24
Jul
08

Electoral College map looks bad for McCain

Presumptive Republican presidential nominee John McCain has his work cut out for him, according to a map from Pollster.com. The map, which shows the situation according to polling averages, gives presumptive Democratic nominee Barack Obama a solid lead with a little over three months left to the campaign season.

As it stands now, there are 260 electoral votes locked up in “solid Democratic” states, making the path to 270 much simpler. And, that’s not even the bad news for the Republican. Virginia, which hasn’t gone blue in 40 years, is on its way to doing so. North Carolina, South Carolina, Mississippi and Texas, which should be locks for McCain, are not.

In South Carolina, the trend estimate only gives McCain a 4.5 percent lead.

If you believe in math and sorting out the end result from multiple simulations, it looks even worse, no matter what the point spread turns out to be. 270towin.com, which has been running these simulations, show an Obama victory as a virtual certainty.

UVa professor Larry Sabato (along with colleagues Alan Abramowitz and Thomas Mann), is already giving Obama the political equivalent of a three-touchdown lead:

“While no election outcome is guaranteed and McCain’s prospects could improve over the next three and a half months, virtually all of the evidence that we have reviewed — historical patterns, structural features of this election cycle, and national and state polls conducted over the last several months — point to a comfortable Obama/Democratic party victory in November. Trumpeting this race as a toss-up, almost certain to produce another nail-biter finish, distorts the evidence and does a disservice to readers and viewers who rely upon such punditry. Again, maybe conditions will change in McCain’s favor, and if they do, they should also be accurately described by the media. But current data do not justify calling this election a toss-up.”

Therefore, if the GOP wants to get anything out of this cycle, it’s going to have to concentrate on down-ballot races, making sure Obama’s coattails are as short as possible. If not, it could end up as a Democratic landslide year.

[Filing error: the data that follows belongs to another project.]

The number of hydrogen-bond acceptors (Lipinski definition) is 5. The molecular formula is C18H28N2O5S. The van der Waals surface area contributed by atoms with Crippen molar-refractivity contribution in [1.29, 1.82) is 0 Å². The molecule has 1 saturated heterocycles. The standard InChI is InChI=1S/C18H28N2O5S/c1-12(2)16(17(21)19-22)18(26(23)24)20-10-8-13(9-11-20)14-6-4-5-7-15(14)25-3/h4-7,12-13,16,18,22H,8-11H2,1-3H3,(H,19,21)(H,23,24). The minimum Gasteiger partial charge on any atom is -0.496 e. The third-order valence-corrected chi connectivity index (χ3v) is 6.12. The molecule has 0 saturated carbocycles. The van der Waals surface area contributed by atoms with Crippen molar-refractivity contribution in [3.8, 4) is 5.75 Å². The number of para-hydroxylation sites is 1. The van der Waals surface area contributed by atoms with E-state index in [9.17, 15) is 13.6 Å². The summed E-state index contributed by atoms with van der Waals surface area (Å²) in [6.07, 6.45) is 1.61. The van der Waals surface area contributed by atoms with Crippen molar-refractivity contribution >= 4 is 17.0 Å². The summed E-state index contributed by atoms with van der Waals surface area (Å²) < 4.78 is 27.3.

Pollster.com
2008 Election Simulator Results [270towin.com]
THE MYTH OF A TOSS-UP ELECTION [Larry Sabato’s Crystal Ball]

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2 Responses to “Electoral College map looks bad for McCain”


  1. July 25, 2008 at 1:27 pm

    The real issue is not how well Obama or McCain might do in the closely divided battleground states, but that we shouldn’t have battleground states and spectator states in the first place. Every vote in every state should be politically relevant in a presidential election. And, every vote should be equal. We should have a national popular vote for President in which the White House goes to the candidate who gets the most popular votes in all 50 states.

    The National Popular Vote bill would guarantee the Presidency to the candidate who receives the most popular votes in all 50 states (and DC). The bill would take effect only when enacted, in identical form, by states possessing a majority of the electoral vote — that is, enough electoral votes to elect a President (270 of 538). When the bill comes into effect, all the electoral votes from those states would be awarded to the presidential candidate who receives the most popular votes in all 50 states (and DC).

    Because of state-by-state enacted rules for winner-take-all awarding of their electoral votes, recent candidates with limited funds have concentrated their attention on a handful of closely divided “battleground” states. Two-thirds of the visits and money were focused in just six states; 88% on 9 states, and 99% of the money went to just 16 states. Two-thirds of the states and people have been merely spectators to the presidential election.

    Another shortcoming of the current system is that a candidate can win the Presidency without winning the most popular votes nationwide.

    The National Popular Vote bill has been approved by 20 legislative chambers (one house in Colorado, Arkansas, Maine, Massachusetts, North Carolina, and Washington, and two houses in Maryland, Illinois, Hawaii, California, New Jersey, Rhode Island, and Vermont). It has been enacted into law in Hawaii, Illinois, New Jersey, and Maryland. These states have 50 (19%) of the 270 electoral votes needed to bring this legislation into effect.

    See http://www.NationalPopularVote.com


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